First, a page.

Combine Koko Taylor
's raw-edged Chicago blues and Marcia Ball
's Texas-tinged roadhouse R&B and New Orleans groove, and you've got one hell of a musical package. That's exactly what's in store at the Pageant this Friday, when these two powerhouse musicians will share the bill. Although the two women are on tour at the same time -- and both are now signed to Alligator Records -- the Pageant gig appears to be their only shared date this summer.Taylor (pictured), one of six siblings raised on a sharecropper's farm outside Memphis, grew up singing gospel but soon turned to blues, which she first heard on then-DJ B.B. King's daily radio show from Memphis. At 18, she moved to Chicago with her future husband, got a job cleaning houses and began haunting the blues clubs at night. Eventually she began sitting in with the likes of Buddy Guy, Muddy Waters and Howlin' Wolf and was signed to Chess Records by blues legend Willie Dixon in 1962. Although her first major hit, "Wang Dang Doodle," remains her signature tune, Taylor is far from a one-hit wonder: She's earned more W.C. Handy awards than any other female musician, along with the undisputed title of Queen of the Blues.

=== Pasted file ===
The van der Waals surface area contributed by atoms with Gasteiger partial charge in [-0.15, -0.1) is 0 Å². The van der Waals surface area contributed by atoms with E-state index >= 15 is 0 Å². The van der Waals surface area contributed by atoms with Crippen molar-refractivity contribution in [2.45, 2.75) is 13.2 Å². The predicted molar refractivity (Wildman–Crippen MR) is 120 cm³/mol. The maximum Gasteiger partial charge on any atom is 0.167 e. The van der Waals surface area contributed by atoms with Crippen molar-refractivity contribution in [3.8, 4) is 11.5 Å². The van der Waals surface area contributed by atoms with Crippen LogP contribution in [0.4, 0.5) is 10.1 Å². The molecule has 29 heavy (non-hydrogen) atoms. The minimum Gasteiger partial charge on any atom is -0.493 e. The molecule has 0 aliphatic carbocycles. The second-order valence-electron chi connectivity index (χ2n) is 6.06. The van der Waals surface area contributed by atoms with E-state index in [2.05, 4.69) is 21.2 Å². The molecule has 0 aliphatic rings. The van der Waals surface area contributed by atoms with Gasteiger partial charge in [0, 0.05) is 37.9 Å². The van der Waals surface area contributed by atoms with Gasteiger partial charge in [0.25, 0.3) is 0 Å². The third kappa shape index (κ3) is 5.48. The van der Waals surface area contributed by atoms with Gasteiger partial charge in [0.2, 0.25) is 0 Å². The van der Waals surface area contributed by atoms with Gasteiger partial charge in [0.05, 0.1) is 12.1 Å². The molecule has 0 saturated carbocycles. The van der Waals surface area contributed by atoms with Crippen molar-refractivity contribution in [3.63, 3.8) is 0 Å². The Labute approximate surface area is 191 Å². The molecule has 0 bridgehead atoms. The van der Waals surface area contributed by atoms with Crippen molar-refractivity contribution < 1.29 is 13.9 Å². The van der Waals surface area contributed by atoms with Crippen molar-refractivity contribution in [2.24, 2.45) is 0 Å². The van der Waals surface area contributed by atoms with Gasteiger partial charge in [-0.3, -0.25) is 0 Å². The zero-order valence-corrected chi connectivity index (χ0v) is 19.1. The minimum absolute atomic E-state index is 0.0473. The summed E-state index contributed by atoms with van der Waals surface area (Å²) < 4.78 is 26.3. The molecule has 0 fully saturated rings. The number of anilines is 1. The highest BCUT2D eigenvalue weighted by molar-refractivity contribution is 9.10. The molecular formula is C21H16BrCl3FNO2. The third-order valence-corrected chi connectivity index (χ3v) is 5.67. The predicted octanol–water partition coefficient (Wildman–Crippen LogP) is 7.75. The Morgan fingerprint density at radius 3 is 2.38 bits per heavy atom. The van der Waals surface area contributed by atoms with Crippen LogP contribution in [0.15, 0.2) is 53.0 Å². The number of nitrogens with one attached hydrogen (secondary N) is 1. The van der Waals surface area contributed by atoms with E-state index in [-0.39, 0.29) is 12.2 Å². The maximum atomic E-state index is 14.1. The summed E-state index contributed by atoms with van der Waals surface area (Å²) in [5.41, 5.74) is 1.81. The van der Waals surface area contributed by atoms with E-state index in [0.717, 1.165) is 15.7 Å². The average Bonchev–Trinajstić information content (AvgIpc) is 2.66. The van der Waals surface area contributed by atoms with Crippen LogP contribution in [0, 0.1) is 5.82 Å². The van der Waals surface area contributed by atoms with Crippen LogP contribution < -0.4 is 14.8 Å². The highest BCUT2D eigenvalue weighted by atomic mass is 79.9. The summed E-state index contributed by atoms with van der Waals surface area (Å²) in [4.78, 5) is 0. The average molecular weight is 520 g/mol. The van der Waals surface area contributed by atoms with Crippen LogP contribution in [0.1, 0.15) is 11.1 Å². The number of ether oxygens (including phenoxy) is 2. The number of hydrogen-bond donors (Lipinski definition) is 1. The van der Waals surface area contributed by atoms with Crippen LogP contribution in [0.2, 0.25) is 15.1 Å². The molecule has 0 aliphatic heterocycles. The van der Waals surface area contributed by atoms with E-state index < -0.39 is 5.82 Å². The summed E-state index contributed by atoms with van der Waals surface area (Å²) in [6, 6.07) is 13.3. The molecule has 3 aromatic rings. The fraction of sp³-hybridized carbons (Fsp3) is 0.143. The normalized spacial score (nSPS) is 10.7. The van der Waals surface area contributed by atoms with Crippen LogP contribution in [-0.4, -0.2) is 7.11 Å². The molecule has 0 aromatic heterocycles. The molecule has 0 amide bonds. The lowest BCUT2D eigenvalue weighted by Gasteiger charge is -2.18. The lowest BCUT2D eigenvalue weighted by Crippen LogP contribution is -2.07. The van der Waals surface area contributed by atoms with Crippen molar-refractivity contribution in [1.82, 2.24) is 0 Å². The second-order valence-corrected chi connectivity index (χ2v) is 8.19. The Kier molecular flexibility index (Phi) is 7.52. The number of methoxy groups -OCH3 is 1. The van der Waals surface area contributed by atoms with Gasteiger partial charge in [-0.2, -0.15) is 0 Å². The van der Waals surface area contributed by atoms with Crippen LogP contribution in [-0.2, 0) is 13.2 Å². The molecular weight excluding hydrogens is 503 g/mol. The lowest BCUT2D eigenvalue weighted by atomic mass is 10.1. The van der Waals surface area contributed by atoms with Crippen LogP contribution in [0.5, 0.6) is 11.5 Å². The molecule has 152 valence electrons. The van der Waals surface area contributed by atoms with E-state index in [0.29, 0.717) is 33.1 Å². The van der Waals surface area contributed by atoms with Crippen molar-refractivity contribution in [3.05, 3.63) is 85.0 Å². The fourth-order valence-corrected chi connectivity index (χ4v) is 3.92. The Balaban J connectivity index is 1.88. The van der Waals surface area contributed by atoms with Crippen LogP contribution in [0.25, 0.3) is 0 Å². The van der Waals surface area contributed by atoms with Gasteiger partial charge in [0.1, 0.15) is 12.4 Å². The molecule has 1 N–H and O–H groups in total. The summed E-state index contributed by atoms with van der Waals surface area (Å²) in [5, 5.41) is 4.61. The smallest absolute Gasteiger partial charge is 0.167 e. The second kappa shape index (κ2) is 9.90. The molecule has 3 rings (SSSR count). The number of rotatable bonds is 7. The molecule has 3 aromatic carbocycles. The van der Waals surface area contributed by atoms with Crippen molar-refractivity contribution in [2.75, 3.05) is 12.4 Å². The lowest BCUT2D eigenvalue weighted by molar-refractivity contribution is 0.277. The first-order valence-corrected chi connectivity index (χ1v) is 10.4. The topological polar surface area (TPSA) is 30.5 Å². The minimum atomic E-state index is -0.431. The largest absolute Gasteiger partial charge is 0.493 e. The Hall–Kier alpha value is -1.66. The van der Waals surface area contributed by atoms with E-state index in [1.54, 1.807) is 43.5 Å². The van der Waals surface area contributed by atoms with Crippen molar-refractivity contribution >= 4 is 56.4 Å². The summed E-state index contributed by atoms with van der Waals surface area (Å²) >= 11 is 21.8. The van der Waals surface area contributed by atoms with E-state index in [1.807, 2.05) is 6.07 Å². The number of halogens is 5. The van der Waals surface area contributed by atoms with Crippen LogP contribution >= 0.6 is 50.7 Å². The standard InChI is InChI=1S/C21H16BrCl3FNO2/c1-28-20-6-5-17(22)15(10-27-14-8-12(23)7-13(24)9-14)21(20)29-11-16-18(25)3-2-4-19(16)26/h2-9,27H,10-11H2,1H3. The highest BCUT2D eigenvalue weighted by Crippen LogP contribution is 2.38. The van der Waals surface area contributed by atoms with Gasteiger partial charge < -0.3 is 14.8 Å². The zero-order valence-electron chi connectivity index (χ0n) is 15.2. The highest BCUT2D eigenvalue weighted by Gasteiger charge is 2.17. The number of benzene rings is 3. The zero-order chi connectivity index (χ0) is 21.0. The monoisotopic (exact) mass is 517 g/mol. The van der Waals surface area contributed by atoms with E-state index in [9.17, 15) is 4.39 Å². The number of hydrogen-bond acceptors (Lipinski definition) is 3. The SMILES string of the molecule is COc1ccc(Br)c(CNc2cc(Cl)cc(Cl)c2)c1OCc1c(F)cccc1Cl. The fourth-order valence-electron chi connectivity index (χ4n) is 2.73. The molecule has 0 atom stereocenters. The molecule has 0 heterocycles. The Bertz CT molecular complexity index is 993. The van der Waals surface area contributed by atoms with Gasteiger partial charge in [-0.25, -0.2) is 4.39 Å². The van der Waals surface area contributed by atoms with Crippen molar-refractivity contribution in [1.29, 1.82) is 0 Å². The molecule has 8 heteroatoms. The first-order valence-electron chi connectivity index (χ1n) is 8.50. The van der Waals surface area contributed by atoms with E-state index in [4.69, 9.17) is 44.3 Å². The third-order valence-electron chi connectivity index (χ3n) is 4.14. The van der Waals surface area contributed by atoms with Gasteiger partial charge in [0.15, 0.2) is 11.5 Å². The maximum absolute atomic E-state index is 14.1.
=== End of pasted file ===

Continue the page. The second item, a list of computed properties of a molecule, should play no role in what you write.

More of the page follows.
Ball, who was born on the Texas-Louisiana border, learned the foundations of her boogie-woogie piano style from a talented aunt. But it wasn't until Ball first heard New Orleans soul diva Irma Thomas sing at a Baton Rouge concert that music became the driving force in the teenager's life. She soon discovered the music of piano legend Professor Longhair, and by the time she was in college, Ball was playing in bands. A trip to San Francisco after graduation ended abruptly in Austin when her car broke down, but Ball found a comfortable home in Austin's funky R&B/rock/country scene. Over the years, her style has acquired a unique flavor, one that blends New Orleans and Austin influences into something instantly recognizable to her fans around the world.Although Ball and Taylor have each made stops in the St. Louis area over the past few years, it's a rare treat to hear them on the same bill. The combination should bring out the best in each musician -- and offers the intriguing possibility of Ball and Taylor's joining forces for a tune or two.